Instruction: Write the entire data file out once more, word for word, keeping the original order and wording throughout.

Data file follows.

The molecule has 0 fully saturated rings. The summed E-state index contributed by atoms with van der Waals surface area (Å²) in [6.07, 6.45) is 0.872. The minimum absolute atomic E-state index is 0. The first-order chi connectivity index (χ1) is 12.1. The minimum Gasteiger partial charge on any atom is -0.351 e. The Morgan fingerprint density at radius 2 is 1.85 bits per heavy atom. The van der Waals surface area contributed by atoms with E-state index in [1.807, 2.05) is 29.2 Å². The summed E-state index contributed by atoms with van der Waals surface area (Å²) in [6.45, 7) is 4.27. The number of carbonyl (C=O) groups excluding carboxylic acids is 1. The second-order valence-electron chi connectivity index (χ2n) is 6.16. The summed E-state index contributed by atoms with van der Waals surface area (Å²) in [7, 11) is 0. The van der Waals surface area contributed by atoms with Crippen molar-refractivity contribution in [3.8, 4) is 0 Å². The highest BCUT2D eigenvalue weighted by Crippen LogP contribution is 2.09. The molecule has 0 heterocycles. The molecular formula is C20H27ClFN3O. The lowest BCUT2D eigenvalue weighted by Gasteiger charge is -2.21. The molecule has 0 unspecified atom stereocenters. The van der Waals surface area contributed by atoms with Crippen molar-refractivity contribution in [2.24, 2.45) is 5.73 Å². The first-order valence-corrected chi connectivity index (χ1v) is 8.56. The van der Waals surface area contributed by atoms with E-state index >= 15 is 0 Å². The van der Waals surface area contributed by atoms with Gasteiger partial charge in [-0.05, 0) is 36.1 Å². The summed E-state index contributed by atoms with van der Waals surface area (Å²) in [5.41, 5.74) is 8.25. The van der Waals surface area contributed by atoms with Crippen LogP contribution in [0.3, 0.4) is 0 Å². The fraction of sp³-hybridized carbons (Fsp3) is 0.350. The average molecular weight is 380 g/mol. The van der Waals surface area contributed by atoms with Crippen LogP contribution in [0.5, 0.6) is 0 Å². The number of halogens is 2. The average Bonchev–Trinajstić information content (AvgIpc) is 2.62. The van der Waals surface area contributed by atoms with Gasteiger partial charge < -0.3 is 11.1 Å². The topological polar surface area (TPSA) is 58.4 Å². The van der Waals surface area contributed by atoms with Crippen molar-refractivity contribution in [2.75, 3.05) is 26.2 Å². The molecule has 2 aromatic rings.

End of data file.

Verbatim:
The molecule has 0 fully saturated rings. The summed E-state index contributed by atoms with van der Waals surface area (Å²) in [6.07, 6.45) is 0.872. The minimum absolute atomic E-state index is 0. The first-order chi connectivity index (χ1) is 12.1. The minimum Gasteiger partial charge on any atom is -0.351 e. The Morgan fingerprint density at radius 2 is 1.85 bits per heavy atom. The van der Waals surface area contributed by atoms with E-state index in [1.807, 2.05) is 29.2 Å². The summed E-state index contributed by atoms with van der Waals surface area (Å²) in [6.45, 7) is 4.27. The number of carbonyl (C=O) groups excluding carboxylic acids is 1. The second-order valence-electron chi connectivity index (χ2n) is 6.16. The summed E-state index contributed by atoms with van der Waals surface area (Å²) in [7, 11) is 0. The van der Waals surface area contributed by atoms with Crippen molar-refractivity contribution in [3.8, 4) is 0 Å². The highest BCUT2D eigenvalue weighted by Crippen LogP contribution is 2.09. The molecule has 0 heterocycles. The molecular formula is C20H27ClFN3O. The lowest BCUT2D eigenvalue weighted by Gasteiger charge is -2.21. The molecule has 0 unspecified atom stereocenters. The van der Waals surface area contributed by atoms with Crippen molar-refractivity contribution in [2.24, 2.45) is 5.73 Å². The first-order valence-corrected chi connectivity index (χ1v) is 8.56. The van der Waals surface area contributed by atoms with E-state index >= 15 is 0 Å². The van der Waals surface area contributed by atoms with Gasteiger partial charge in [-0.05, 0) is 36.1 Å². The summed E-state index contributed by atoms with van der Waals surface area (Å²) in [5.41, 5.74) is 8.25. The van der Waals surface area contributed by atoms with Crippen LogP contribution in [0.3, 0.4) is 0 Å². The fraction of sp³-hybridized carbons (Fsp3) is 0.350. The average molecular weight is 380 g/mol. The van der Waals surface area contributed by atoms with Crippen LogP contribution in [0.5, 0.6) is 0 Å². The number of halogens is 2. The average Bonchev–Trinajstić information content (AvgIpc) is 2.62. The van der Waals surface area contributed by atoms with Gasteiger partial charge < -0.3 is 11.1 Å². The topological polar surface area (TPSA) is 58.4 Å². The van der Waals surface area contributed by atoms with Crippen molar-refractivity contribution in [2.75, 3.05) is 26.2 Å². The molecule has 2 aromatic rings.